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Umar: The Man Satan Feared

Tradition and stubbornness tied his hands. Five years passed before these ties were broken. The sun rose and set hundreds of times during five years. He slept and awoke hundreds of times. But his hands were always bound.  His being able to easily move his hands and arms fooled him. The acts of pulling his sword, putting a water jug on his head and brandishing his spear did not allow him to see the ties. What was happening in Mecca? Five years had passed since Muhammad (pbuh) announced his apostleship. There were a handful of people around him. They met secretly in private houses. What were they after? A tall, light-complexioned and imposing man, Umar was beside himself when he learned that his sister had become Muslim. Ignoring that she was pregnant, he beat her. Infuriated, he went to the Kaaba. It was nighttime. Muhammad had entered the Kaaba and was performing salat. Hidden under the covers of the Kaaba, Umar was listening to him curiously. After the Prophet finished his worship, he followed him. Realizing that he was being followed, the Prophet asked, "Who's there?" "Umar!" replied a voice from the dark. "Hey, Umar! You are with me day and night!" responded Muhammad. At that moment Umar became aware of the ties that he had not been able to see for five years. Saying that there was no god but Allah and that Muhammad was His prophet, he chose freedom.

No one had taken up being Muslim as enthusiastically as Umar. His cries of Taqbir resounded in the streets, and he imprinted the number 40 on the spirits of the 39 who had become Muslim before him like a hot branding iron. Umar did not try and hide his being a Muslim. He called Muslims to walk saying, "I am going to proclaim my being Muslim just as I proclaimed my being a pagan," and the river flowing nobly to the Kaaba had Hamza at the head of one wing and Umar at the head of the other. On the day that Umar became Umar the verse, "Hey, My Messenger! Allah is enough for you and the believers who follow you," (Anfal, 64) was revealed. The period of openly conveying the call to Islam began with him.

It bothered Umar that other Muslims were being beaten while he was left untouched. According to the Koran, honor belonged to believers. For this reason, it did not take him long to reject and return his uncle's protection. Great! Now he was like the other Muslims. He was frequently being stopped and beaten, but he walked with his head held high. In the Prophet's words, Almighty Allah had put truth in Umar's tongue and heart. His mind and spirit were completely in harmony with the divine will, so much so that when he presented a view, verses supporting that view were revealed. His protests against Badr captives being set free for ransom and the funeral prayer being made for hypocrite Ibn Ubey b, Selul were attributed to his harsh nature, but verses revealed later on supported Hz. Umar. He did have a harsh nature; however, this enabled him to be uncompromising on the subject of sensitivity to religion. Satan was afraid to meet him. The Prophet Muhammad said, "There is no angel in the sky that does not respect Umar, and there is no devil on earth that does not escape from Umar."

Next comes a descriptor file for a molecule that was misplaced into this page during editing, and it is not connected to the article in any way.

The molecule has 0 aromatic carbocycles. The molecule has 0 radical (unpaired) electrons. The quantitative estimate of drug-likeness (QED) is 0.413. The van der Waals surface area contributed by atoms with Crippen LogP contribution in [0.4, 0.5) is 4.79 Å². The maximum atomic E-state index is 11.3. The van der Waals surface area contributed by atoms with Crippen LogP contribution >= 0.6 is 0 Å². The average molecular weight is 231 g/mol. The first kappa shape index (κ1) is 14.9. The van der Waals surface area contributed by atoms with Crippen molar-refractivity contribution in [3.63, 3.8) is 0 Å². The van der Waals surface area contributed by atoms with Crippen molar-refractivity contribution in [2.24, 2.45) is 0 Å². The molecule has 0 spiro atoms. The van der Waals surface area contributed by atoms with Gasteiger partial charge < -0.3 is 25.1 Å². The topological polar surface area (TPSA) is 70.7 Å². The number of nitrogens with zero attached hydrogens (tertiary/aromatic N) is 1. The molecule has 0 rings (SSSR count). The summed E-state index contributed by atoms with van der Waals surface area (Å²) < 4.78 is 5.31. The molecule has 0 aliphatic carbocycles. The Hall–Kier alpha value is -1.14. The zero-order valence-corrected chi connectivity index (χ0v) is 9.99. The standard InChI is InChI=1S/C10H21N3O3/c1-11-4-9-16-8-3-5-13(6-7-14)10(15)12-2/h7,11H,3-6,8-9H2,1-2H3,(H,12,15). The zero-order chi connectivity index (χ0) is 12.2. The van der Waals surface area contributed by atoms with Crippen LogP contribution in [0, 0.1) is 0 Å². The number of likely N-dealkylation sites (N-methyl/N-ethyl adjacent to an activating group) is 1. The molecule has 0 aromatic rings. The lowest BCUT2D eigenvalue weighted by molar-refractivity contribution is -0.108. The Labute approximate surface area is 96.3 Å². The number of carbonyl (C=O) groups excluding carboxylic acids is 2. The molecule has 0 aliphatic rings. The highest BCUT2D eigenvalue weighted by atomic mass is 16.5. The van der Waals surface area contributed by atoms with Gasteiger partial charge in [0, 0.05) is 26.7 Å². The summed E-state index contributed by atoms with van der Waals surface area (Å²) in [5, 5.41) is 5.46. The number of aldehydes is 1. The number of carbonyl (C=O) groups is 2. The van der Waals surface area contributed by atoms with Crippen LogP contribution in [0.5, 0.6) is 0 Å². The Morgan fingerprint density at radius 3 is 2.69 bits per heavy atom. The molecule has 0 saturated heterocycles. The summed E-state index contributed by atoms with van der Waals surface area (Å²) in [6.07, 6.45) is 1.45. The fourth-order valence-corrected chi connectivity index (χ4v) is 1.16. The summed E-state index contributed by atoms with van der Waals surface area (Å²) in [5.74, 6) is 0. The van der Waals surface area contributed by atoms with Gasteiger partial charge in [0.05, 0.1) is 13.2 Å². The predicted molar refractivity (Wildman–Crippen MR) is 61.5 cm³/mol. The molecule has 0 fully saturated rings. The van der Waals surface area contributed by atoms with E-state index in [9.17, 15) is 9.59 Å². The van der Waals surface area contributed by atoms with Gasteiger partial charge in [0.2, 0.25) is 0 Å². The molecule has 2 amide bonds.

He was serious and brave. His words reflected stability, trust and determination. His faith in and dedication to the Messenger of Allah took precedence over everything else. Umar would cry when the Prophet cried and smile when the Prophet smiled. Regarding the Black Stone, he said, "I know you are a stone that doesn't give harm or benefit. I swear that if I had not seen the Messenger of Allah kissing you, I would not kiss you either." He saw his honor in his loyalty to Islam, and he emphasized that he expected those who sought it elsewhere to be humiliated. He would say, "The one who is actually plundered is the one who plunders religion." According to him, it was necessary to look at the truth of what someone said, whether he returned something entrusted, and his not giving harm with his hands or tongue, rather than looking at his fasting and praying.

Since this world will be bid farewell in a short time, one should count himself among the dead in order to remain alive. And he did. He did not give the world more value than it deserves. After standing by a garbage heap for some time, he approached his friends. When they voiced their discomfort in regard to the smell which had permeated his clothing, Umar said, "This is the condition of the world that you constantly talk about and strive to obtain." He saw that when one desires the world, he harms his afterlife and when one desires the afterlife, he harms this world. He chose to harm this passing world. Of course, this is not something to prevent one from performing worldly duties. Fathers should teach their children reading and writing, swimming, archery, horseback riding, and poetry. There should be physical and spiritual balance. Friends should be made from responsible people, and stupid people should be avoided. People should be evaluated by their levels and work should be given according to their capacities. A man who wants to be free should not be in debt. Only individuals can live Allah's religion who are not flatterers, who do not pursue unfounded suspicions, who do not slacken their efforts, and who do not hide the truth in order to support their partisans.

And one day the duty of continuing Allah's religion was given to Umar. On the day Abu Bakr died the rays of the morning sun fell on Umar's pen and sword.